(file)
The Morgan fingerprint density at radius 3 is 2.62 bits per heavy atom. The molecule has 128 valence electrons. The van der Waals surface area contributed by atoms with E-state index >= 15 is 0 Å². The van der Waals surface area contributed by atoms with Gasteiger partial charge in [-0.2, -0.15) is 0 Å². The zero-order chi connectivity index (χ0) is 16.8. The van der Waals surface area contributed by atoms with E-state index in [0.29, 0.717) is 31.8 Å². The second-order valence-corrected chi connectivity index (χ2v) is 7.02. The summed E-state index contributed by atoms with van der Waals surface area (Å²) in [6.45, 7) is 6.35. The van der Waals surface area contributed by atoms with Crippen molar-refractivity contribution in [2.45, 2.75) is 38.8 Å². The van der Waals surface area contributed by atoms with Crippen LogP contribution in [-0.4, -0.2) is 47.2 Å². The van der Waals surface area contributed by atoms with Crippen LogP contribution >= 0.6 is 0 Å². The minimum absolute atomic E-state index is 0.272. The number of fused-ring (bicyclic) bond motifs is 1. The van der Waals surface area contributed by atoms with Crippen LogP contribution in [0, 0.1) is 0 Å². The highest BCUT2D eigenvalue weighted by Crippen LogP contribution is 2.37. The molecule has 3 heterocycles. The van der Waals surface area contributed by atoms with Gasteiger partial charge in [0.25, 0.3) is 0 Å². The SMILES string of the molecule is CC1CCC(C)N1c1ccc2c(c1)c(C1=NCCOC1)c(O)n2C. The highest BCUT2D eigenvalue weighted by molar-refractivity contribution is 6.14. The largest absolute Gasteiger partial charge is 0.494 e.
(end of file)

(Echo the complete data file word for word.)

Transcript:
The Morgan fingerprint density at radius 3 is 2.62 bits per heavy atom. The molecule has 128 valence electrons. The van der Waals surface area contributed by atoms with E-state index >= 15 is 0 Å². The van der Waals surface area contributed by atoms with Gasteiger partial charge in [-0.2, -0.15) is 0 Å². The zero-order chi connectivity index (χ0) is 16.8. The van der Waals surface area contributed by atoms with E-state index in [0.29, 0.717) is 31.8 Å². The second-order valence-corrected chi connectivity index (χ2v) is 7.02. The summed E-state index contributed by atoms with van der Waals surface area (Å²) in [6.45, 7) is 6.35. The van der Waals surface area contributed by atoms with Crippen molar-refractivity contribution in [2.45, 2.75) is 38.8 Å². The van der Waals surface area contributed by atoms with Crippen LogP contribution in [-0.4, -0.2) is 47.2 Å². The van der Waals surface area contributed by atoms with Crippen LogP contribution >= 0.6 is 0 Å². The minimum absolute atomic E-state index is 0.272. The number of fused-ring (bicyclic) bond motifs is 1. The van der Waals surface area contributed by atoms with Crippen LogP contribution in [0, 0.1) is 0 Å². The highest BCUT2D eigenvalue weighted by Crippen LogP contribution is 2.37. The molecule has 3 heterocycles. The van der Waals surface area contributed by atoms with Gasteiger partial charge in [0.25, 0.3) is 0 Å². The SMILES string of the molecule is CC1CCC(C)N1c1ccc2c(c1)c(C1=NCCOC1)c(O)n2C. The highest BCUT2D eigenvalue weighted by molar-refractivity contribution is 6.14. The largest absolute Gasteiger partial charge is 0.494 e.